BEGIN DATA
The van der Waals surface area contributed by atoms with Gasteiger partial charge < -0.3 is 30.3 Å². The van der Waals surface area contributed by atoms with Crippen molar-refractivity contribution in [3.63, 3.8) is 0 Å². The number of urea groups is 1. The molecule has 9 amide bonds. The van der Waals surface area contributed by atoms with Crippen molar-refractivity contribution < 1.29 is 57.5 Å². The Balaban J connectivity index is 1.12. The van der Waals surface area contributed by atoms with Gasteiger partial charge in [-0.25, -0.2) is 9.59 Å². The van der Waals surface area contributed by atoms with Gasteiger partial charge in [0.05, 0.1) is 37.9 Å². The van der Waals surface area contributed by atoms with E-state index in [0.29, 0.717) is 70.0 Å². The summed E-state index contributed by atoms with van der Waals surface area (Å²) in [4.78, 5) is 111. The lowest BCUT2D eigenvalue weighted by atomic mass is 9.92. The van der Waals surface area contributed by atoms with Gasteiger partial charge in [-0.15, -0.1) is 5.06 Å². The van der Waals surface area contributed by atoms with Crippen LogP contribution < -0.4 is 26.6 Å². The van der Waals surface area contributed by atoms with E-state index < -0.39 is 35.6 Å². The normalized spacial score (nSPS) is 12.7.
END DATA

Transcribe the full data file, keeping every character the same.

The van der Waals surface area contributed by atoms with Gasteiger partial charge < -0.3 is 30.3 Å². The van der Waals surface area contributed by atoms with Crippen molar-refractivity contribution in [3.63, 3.8) is 0 Å². The number of urea groups is 1. The molecule has 9 amide bonds. The van der Waals surface area contributed by atoms with Crippen molar-refractivity contribution < 1.29 is 57.5 Å². The Balaban J connectivity index is 1.12. The van der Waals surface area contributed by atoms with Gasteiger partial charge in [-0.25, -0.2) is 9.59 Å². The van der Waals surface area contributed by atoms with Gasteiger partial charge in [0.05, 0.1) is 37.9 Å². The van der Waals surface area contributed by atoms with E-state index in [0.29, 0.717) is 70.0 Å². The summed E-state index contributed by atoms with van der Waals surface area (Å²) in [4.78, 5) is 111. The lowest BCUT2D eigenvalue weighted by atomic mass is 9.92. The van der Waals surface area contributed by atoms with Gasteiger partial charge in [-0.15, -0.1) is 5.06 Å². The van der Waals surface area contributed by atoms with Crippen LogP contribution < -0.4 is 26.6 Å². The van der Waals surface area contributed by atoms with E-state index < -0.39 is 35.6 Å². The normalized spacial score (nSPS) is 12.7.